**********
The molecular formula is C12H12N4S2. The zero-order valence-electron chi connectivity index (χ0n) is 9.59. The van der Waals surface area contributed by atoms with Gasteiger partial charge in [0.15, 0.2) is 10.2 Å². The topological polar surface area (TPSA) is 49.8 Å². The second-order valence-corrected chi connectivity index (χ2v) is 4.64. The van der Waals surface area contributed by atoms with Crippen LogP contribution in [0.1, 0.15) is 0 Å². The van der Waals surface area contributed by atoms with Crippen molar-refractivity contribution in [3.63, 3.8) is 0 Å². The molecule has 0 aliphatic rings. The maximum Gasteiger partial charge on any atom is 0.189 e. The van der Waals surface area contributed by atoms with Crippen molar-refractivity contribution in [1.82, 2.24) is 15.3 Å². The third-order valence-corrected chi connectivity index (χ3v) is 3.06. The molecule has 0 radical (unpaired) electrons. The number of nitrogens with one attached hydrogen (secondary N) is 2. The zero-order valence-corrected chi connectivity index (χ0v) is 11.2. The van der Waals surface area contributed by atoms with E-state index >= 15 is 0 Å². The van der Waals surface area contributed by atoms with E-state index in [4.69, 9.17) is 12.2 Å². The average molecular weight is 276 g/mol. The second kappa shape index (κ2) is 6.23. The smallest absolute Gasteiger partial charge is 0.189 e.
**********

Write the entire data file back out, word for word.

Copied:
The molecular formula is C12H12N4S2. The zero-order valence-electron chi connectivity index (χ0n) is 9.59. The van der Waals surface area contributed by atoms with Gasteiger partial charge in [0.15, 0.2) is 10.2 Å². The topological polar surface area (TPSA) is 49.8 Å². The second-order valence-corrected chi connectivity index (χ2v) is 4.64. The van der Waals surface area contributed by atoms with Crippen LogP contribution in [0.1, 0.15) is 0 Å². The van der Waals surface area contributed by atoms with Crippen molar-refractivity contribution in [3.63, 3.8) is 0 Å². The molecule has 0 aliphatic rings. The maximum Gasteiger partial charge on any atom is 0.189 e. The van der Waals surface area contributed by atoms with Crippen molar-refractivity contribution in [1.82, 2.24) is 15.3 Å². The third-order valence-corrected chi connectivity index (χ3v) is 3.06. The molecule has 0 radical (unpaired) electrons. The number of nitrogens with one attached hydrogen (secondary N) is 2. The zero-order valence-corrected chi connectivity index (χ0v) is 11.2. The van der Waals surface area contributed by atoms with E-state index >= 15 is 0 Å². The van der Waals surface area contributed by atoms with E-state index in [4.69, 9.17) is 12.2 Å². The average molecular weight is 276 g/mol. The second kappa shape index (κ2) is 6.23. The smallest absolute Gasteiger partial charge is 0.189 e.